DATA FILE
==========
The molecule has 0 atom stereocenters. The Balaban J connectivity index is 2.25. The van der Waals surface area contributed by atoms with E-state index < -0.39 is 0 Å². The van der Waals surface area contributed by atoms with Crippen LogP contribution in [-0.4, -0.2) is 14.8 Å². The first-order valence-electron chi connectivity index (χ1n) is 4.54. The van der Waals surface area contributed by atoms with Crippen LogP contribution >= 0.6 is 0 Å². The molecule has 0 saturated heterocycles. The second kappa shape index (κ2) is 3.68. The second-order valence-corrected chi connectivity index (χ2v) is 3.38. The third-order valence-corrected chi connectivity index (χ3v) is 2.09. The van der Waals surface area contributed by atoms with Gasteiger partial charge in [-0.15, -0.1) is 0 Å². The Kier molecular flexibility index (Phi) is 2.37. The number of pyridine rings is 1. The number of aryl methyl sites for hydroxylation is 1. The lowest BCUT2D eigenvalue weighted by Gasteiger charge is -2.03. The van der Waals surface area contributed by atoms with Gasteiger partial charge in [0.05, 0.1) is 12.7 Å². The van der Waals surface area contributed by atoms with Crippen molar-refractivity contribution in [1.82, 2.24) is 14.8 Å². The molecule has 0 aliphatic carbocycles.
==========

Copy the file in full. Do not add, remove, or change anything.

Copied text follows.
The molecule has 0 atom stereocenters. The Balaban J connectivity index is 2.25. The van der Waals surface area contributed by atoms with E-state index < -0.39 is 0 Å². The van der Waals surface area contributed by atoms with Crippen LogP contribution in [-0.4, -0.2) is 14.8 Å². The first-order valence-electron chi connectivity index (χ1n) is 4.54. The van der Waals surface area contributed by atoms with Crippen LogP contribution >= 0.6 is 0 Å². The molecule has 0 saturated heterocycles. The second kappa shape index (κ2) is 3.68. The second-order valence-corrected chi connectivity index (χ2v) is 3.38. The third-order valence-corrected chi connectivity index (χ3v) is 2.09. The van der Waals surface area contributed by atoms with Gasteiger partial charge in [-0.15, -0.1) is 0 Å². The Kier molecular flexibility index (Phi) is 2.37. The number of pyridine rings is 1. The number of aryl methyl sites for hydroxylation is 1. The lowest BCUT2D eigenvalue weighted by Gasteiger charge is -2.03. The van der Waals surface area contributed by atoms with Gasteiger partial charge in [0.05, 0.1) is 12.7 Å². The van der Waals surface area contributed by atoms with Crippen molar-refractivity contribution in [1.82, 2.24) is 14.8 Å². The molecule has 0 aliphatic carbocycles.